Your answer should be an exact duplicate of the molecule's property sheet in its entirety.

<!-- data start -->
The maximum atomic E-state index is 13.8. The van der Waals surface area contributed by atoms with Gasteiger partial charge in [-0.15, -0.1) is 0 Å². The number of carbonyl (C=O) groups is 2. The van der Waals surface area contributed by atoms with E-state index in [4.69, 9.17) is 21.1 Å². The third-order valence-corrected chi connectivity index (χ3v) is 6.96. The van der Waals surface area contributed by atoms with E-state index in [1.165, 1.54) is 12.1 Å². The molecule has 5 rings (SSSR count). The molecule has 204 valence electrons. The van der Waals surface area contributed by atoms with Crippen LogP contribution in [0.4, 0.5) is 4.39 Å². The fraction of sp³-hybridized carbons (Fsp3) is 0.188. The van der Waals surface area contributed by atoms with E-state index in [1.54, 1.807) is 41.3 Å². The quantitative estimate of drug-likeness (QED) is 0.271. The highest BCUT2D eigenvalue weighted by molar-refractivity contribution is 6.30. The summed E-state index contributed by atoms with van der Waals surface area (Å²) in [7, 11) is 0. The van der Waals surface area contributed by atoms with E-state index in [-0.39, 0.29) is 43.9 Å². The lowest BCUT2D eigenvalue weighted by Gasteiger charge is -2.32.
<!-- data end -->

The maximum atomic E-state index is 13.8. The van der Waals surface area contributed by atoms with Gasteiger partial charge in [-0.15, -0.1) is 0 Å². The number of carbonyl (C=O) groups is 2. The van der Waals surface area contributed by atoms with E-state index in [4.69, 9.17) is 21.1 Å². The third-order valence-corrected chi connectivity index (χ3v) is 6.96. The van der Waals surface area contributed by atoms with E-state index in [1.165, 1.54) is 12.1 Å². The molecule has 5 rings (SSSR count). The molecule has 204 valence electrons. The van der Waals surface area contributed by atoms with Crippen LogP contribution in [0.4, 0.5) is 4.39 Å². The fraction of sp³-hybridized carbons (Fsp3) is 0.188. The van der Waals surface area contributed by atoms with E-state index in [1.54, 1.807) is 41.3 Å². The quantitative estimate of drug-likeness (QED) is 0.271. The highest BCUT2D eigenvalue weighted by molar-refractivity contribution is 6.30. The summed E-state index contributed by atoms with van der Waals surface area (Å²) in [7, 11) is 0. The van der Waals surface area contributed by atoms with E-state index in [-0.39, 0.29) is 43.9 Å². The lowest BCUT2D eigenvalue weighted by Gasteiger charge is -2.32.